Meanwhile the baby was in the living room sticking all the laid out clean clothes (that Addison had thrown onto the floor) into his mouth still sticky from lots of banana.
Deep breaths. Deep breaths.
I finally got all the kids dressed and into the car, and we left (down one pan of cinnamon rolls and a lot of mommy sanctification.) We left the house looking like no one had ever cared enough to clean it. Ever.
We got to school and were ten minutes later than usual (hmmm about the same amount of time required to wash a girl who stuck her head in the toilet.) Because of our lateness, the class was not where it usually was. Or in her classroom. So we were stuck outside the school, unable to get in and her aide couldn't see us and come out like she normally would. My phone was way back in the car.
Another parent was gracious enough to go around front and down into her classroom. The triple wagon wouldn't fit into the elevator otherwise I would have just gone around front myself.
I finally got Addison dropped off. We finally got to the breakfast. I wasn't too late to help set up. I finally got both boys into nursery (glory be.)
I was so frustrated and defeated from the morning that I had planned to go perfectly. If it wasn't for these children, this motherhood thing would be so easy. It looks awesome on paper. And in my plans. But in reality, I have cinnamon roll destroying, toilet dunking, clothes chewing monsters that make me a mother. Monsters.
These were my thoughts as I settled down for the breakfast.
What were themes that kept reappearing? Loving our children unconditionally. Motherhood is a race. The ability to know our children better than anyone else- and them know us. The opportunities that lie in the preschool years. The rare gift that is the lives of children.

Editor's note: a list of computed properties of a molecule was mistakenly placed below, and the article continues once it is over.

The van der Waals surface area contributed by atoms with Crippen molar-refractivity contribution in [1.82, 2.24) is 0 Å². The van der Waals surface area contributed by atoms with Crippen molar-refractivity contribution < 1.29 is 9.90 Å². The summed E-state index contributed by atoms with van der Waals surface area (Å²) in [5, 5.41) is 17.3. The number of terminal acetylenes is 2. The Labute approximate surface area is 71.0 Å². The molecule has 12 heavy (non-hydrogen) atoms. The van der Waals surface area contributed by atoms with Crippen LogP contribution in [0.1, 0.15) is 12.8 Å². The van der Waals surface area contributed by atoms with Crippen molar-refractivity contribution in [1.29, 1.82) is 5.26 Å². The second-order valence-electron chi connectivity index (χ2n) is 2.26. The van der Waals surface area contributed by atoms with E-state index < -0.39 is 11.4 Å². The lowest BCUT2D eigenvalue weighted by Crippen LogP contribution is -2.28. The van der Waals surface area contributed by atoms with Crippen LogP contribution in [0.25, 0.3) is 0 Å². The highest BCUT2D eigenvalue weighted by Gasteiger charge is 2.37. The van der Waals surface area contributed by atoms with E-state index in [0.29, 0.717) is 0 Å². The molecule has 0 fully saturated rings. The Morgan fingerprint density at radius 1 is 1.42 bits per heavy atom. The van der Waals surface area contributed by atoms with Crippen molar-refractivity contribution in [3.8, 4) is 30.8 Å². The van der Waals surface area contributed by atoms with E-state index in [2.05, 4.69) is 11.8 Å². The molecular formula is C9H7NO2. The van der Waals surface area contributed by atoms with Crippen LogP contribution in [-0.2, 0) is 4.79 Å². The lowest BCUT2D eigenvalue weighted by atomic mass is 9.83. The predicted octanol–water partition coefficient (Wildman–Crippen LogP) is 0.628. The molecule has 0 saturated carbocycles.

But my mind kept going back to "loving our children unconditionally."
With Addison's diagnosis, I learned this a very hard way. I actually thought at first "I can't love her now." As if an extra chromosome meant that she didn't meet the conditions for my love as her mother. But then she has taught me to love her unconditionally. Extra chromosome or no- she is my beautiful daughter and I love her fiercely. Not for who I wish she was, but for who she miraculously is.
But do I offer Carter the same opportunity? Do I still love him when he's a perceived monster?
When my patience disappears and my voice snaps at them because HOW DARE THEY SET BACK MY MORNING ONE MORE WAY- am I loving them unconditionally? Am I showing them grace? If they are the ones who know me best, how will they remember me? Like this? Will they remember this morning and the "MONSTERS" look in my eye that I gave them?
The morning out was very refreshing and challenging (as opposed to the morning in getting ready for the morning out.) And Carter? Ran around in the gym so much all morning that he came home and passed out cold for 4 hours. FOUR HOURS. A lot of mommy sanctification can be renewed in that space of time. A lot.
I want to be the perfect mother who never looses her cool. I really do. I want my children to be perfect little children who walk in straight lines and ask their questions in perfect fifths. But is this reality? No.
I've spent a lot of time today thinking about how to deal with these awful mornings when everything seems to go wrong when I'm already super stressed about the time table to get out the door. And honestly I don't have any "fix-it" answers. Just begging for more patience and grace for myself. For not speaking the first thing that COMES TO MY MIND but taking just an extra moment to take a deep breath and really think about what I'm about to say.
And putting all cinnamon rolls so high that practically they are on the roof of the neighbor's house.
I don't want my children to remember me only as the mother I was this morning. So I'm going to try again. Tomorrow. With a little less in the expectation department and a lot more in the grace department.
Tomorrow's agenda: taking all 3 kids to the Pediatrician. alone. Sounds like a foul proof plan, huh?